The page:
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pedrovay2003 avatar 6:31 PM on 06.19.2013
Microsoft's DRM reversal is the biggest victory for consumers in recent memory.



I've said -- more than once -- that one of the main differences between PC gamers and console gamers is that console gamers won't take the same restrictive shit that PC gamers seem to so often be just fine with. Well, if today's news isn't proof of that, then I don't know what is.

As I'm sure everyone is already aware, Microsoft is lifting all of its restrictive DRM from the Xbox One. No longer will you need an Internet connection to play what you paid for. No longer will a retail game be forever stuck to you, with only one transfer being allowed. No longer will you have to worry about playing your games in the future. Microsoft, arguably the biggest titan in the electronics industry, as been moved by the will of their potential customers, and it's a damned beautiful thing.

Microsoft is backpedaling. Everyone can see that, and I don't think they're even trying to hide it. I'm sure Microsoft still WANTS to restrict everyone, and some third-party publishers (*cough*EA*cough*) will probably hate the fact that DRM isn't going to be implemented, at least not on an operating system level. But the fact that the customers (or potential customers, anyway) got Microsoft -- MICRO-FUCKING-SOFT -- to do something like this is an ENORMOUS victory. Whether Microsoft likes it or not, the people with the money have spoken, and the chorus is like music to my ears.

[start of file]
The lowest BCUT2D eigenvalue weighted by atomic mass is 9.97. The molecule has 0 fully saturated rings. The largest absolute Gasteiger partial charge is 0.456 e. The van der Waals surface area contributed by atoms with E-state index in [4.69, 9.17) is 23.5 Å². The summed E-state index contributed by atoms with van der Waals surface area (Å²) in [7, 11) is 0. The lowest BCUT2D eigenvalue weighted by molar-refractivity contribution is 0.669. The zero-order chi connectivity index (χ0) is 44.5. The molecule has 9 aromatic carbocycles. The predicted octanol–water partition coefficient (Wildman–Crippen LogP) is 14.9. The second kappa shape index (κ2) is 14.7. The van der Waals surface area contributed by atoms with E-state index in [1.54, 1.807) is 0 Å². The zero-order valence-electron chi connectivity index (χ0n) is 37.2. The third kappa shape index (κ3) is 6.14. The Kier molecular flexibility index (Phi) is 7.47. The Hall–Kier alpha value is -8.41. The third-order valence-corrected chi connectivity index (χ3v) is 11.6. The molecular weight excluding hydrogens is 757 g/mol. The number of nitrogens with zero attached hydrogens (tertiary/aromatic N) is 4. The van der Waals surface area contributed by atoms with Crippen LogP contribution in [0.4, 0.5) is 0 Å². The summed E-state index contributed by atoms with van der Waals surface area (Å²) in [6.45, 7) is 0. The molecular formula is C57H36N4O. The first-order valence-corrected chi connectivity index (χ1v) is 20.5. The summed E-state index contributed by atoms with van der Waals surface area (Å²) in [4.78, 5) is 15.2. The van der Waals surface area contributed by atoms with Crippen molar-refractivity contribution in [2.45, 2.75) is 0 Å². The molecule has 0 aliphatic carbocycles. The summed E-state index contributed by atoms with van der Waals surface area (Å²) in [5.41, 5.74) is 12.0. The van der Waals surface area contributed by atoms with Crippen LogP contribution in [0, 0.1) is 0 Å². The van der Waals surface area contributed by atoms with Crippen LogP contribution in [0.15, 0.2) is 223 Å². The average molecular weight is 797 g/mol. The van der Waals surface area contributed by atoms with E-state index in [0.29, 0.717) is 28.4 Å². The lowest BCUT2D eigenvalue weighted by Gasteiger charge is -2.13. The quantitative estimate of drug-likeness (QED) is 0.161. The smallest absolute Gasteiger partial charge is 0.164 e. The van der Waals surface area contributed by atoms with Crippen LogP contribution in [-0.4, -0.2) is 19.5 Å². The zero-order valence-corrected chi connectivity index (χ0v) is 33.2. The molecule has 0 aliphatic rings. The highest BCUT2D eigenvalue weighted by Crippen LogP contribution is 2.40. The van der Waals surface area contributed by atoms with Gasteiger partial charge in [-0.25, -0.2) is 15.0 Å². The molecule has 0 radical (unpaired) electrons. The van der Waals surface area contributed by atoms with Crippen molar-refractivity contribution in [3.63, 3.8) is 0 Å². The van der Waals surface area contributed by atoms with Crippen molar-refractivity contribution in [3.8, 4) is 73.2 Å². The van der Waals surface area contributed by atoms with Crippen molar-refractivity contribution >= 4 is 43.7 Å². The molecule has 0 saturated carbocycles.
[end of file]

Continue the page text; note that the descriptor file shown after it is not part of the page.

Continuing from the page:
Now, I'm not going to go out and immediately change my PS4 preorder to an Xbox One preorder; I'm still not a fan of how the Xbox One requires a Kinect, making it not only $100 more than the PS4, but also raises privacy concerns (and, if it breaks, the system itself becomes a paperweight). But I'll be paying MUCH closer attention to the console now. I've always liked the 360 more than the PS3, but the PS3's free online play always kept me coming back. That's not going to be an option pretty soon here, so it's all going to come down to exclusives and built-in features that the competition doesn't have. But, no matter what I go with in the future, one thing is certain: Game owners (yes, OWNERS) won a very important battle today.

Now, if only we could get rid of all the DRM in Steam.


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